Right around the time that the two met, an important breakthrough with FSW95 was occurring separately. Adam Szofran had created a dynamic link library (.dll) which loaded itself into FSW95 and allowed access to most every variable in FSW95. This dll was, and is still known as, FS6IPC. After learning of this product, Joe informed Jason about it thus opening the way for expanded possibilities for FSW95. Keep in mind that there were no SDKs at this time and certainly no assistance from Microsoft.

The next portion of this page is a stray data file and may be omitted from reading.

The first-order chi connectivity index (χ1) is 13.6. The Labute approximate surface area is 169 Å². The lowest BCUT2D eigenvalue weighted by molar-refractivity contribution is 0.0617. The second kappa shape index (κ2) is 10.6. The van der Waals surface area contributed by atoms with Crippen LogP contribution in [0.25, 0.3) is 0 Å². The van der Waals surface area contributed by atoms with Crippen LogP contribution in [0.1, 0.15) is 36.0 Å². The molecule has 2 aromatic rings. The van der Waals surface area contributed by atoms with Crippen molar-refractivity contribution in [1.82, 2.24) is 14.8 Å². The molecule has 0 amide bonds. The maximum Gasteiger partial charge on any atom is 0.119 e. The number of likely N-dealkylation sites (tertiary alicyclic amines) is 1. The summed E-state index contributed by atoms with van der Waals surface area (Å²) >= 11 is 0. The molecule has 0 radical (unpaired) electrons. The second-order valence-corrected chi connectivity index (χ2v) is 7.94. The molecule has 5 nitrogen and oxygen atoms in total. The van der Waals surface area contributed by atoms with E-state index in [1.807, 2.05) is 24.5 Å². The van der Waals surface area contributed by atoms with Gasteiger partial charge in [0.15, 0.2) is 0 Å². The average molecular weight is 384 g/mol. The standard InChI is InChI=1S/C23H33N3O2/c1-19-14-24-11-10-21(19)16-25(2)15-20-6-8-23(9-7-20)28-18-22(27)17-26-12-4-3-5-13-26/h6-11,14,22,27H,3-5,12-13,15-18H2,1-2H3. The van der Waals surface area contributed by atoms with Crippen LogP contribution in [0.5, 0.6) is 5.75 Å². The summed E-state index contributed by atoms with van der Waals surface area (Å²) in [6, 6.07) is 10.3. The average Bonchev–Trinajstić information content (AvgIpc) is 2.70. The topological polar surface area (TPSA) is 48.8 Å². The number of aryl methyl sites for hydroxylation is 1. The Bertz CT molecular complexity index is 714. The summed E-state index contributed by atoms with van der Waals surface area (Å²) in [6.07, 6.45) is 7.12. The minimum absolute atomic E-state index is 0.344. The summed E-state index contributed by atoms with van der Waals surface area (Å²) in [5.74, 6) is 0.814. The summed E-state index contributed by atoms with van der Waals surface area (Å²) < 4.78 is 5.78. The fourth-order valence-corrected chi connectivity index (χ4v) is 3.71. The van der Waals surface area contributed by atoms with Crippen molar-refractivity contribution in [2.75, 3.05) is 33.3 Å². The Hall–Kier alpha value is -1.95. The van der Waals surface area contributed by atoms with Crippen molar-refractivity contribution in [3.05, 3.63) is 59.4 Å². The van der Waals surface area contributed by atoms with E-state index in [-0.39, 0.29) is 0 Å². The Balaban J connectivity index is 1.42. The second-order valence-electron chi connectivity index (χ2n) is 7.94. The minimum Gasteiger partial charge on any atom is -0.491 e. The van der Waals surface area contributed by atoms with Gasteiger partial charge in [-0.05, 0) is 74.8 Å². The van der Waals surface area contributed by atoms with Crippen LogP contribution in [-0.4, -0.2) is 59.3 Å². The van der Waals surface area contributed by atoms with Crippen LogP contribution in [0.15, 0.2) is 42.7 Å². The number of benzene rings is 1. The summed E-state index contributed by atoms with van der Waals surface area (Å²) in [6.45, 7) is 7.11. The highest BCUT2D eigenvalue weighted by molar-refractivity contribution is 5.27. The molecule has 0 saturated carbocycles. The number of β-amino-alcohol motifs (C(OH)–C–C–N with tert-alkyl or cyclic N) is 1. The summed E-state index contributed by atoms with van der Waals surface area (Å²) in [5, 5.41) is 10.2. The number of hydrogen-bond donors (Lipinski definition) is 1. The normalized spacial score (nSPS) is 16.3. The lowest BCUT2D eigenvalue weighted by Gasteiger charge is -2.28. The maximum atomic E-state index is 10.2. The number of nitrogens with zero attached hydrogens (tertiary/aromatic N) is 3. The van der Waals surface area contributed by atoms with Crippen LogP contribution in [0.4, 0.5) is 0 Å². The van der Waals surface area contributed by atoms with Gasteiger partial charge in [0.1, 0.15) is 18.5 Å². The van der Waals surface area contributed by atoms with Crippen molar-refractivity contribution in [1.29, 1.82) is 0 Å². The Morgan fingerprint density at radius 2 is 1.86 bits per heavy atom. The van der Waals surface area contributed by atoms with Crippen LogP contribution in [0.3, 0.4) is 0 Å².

Testing continued into the summer months of 1997 and slow progress was being made. Up until this point, Jason was writing all the software. During the summer, Jason realized that if the program was going to improve at a reasonable rate, other members would have to be involved. Since Joe had put some effort into a similar direction, he asked Joe if he would be interested in taking ownership of the Squawkbox product. Joe had previously only had a little programming experience back in college. However, what Joe lacked in experience, he had several times over in enthusiasm. Jason had written everything in Delphi up until this point, including a re-write of FS6IPC. Joe felt most comfortable with C++. Joe proceeded to re-write Squawkbox in its entirety and released his first version in September of 1997. It was known as Squawkbox 1.5.